Complexity cartels are an unintended consequence of bad information design.

A cartel is a group of organisations who keep prices high and restrict competition. The net result of a cartel is that services and goods cost people more than they might if the cartel did not exist.

Unfortunately, and despite token attempts by governments to prohibit them, they are a feature of our everyday life. Indeed, many government functions depend on them, license them, and would be impossible without them. Think of lawyers, accountants, real estate agents, and the many organisations that advise people on dealing with the labyrinthian complexity of government legislation and regulation.

Professionals in these areas are licensed by governments to explain and administer complex legislation on behalf of citizens. They agree within their professional groups on the fees they charge citizens for their services. In other words, they act as a cartel through their professional associations.

More recently, we also have complexity cartels in specific industries such as finance (see my recent blog), power suppliers, telcos, broadband providers, health insurers, travel agents, accommodation providers, funeral directors and more. With the exception of finance, this latter group is almost totally unregulated. They are the organisations that select your ideal hotel, health insurance company, and so on.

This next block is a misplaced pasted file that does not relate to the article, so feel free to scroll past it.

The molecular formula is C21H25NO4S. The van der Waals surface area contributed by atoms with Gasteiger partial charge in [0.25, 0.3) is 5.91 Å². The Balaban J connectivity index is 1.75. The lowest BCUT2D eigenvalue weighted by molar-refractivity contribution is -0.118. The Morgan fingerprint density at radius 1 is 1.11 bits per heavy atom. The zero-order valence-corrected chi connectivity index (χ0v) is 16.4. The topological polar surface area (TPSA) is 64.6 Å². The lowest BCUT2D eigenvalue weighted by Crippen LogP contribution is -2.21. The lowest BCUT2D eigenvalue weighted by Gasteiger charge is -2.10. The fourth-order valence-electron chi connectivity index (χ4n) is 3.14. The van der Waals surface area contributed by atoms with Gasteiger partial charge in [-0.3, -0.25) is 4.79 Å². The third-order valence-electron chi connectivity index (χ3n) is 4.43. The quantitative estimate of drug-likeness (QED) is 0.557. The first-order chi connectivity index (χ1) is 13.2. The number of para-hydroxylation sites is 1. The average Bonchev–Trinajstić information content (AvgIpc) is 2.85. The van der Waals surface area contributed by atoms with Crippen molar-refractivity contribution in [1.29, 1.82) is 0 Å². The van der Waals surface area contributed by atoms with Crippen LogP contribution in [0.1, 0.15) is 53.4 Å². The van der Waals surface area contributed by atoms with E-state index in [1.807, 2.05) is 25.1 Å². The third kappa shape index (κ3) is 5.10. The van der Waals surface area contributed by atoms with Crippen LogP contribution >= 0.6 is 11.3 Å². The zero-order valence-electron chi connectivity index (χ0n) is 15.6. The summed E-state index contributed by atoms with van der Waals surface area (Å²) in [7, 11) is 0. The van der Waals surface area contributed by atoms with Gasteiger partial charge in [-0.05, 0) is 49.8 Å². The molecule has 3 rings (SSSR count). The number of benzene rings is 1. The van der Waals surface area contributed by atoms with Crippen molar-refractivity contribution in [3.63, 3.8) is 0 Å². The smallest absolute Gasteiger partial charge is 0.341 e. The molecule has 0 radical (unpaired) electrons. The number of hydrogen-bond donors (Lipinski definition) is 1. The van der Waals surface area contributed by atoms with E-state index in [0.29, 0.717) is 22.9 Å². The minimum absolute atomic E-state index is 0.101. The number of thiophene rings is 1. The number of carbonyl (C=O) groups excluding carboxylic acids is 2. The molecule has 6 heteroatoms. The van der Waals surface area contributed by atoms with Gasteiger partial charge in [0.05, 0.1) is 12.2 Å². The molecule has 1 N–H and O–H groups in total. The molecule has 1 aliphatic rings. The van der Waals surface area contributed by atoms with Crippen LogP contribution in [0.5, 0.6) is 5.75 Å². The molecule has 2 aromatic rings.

Some appear to be free services, but this is misleading. You and I pay for these indirectly because they charge the selected service providers a fee for their selection. There is no control over the level of that fee or its duration. Nor is there anything to prevent collusion between service providers to fix the fee, or to exclude some service providers from the cartel. Having investigated a few of these cartels, CRI found that many do not include all the service providers within that industry segment.

There is no doubt that the bill we get from the service provider includes the kickback to the complexity cartel. A large part of the economy deals on our behalf with complex information, and we, the users of these services, pay for it. The organisations responsible for the complexity, with government in the lead by a long way, are responsible for outsourcing the complexity. They have lazily put themselves on permanent institutional dialysis.

I know, from work we have done both for government and industry, that large parts of this complexity are unnecessary—a product of bad information design. I also know that it won’t change unless we fight for change and demand it as a right.
Join us in the fight for good information design.

Complexity Cartels

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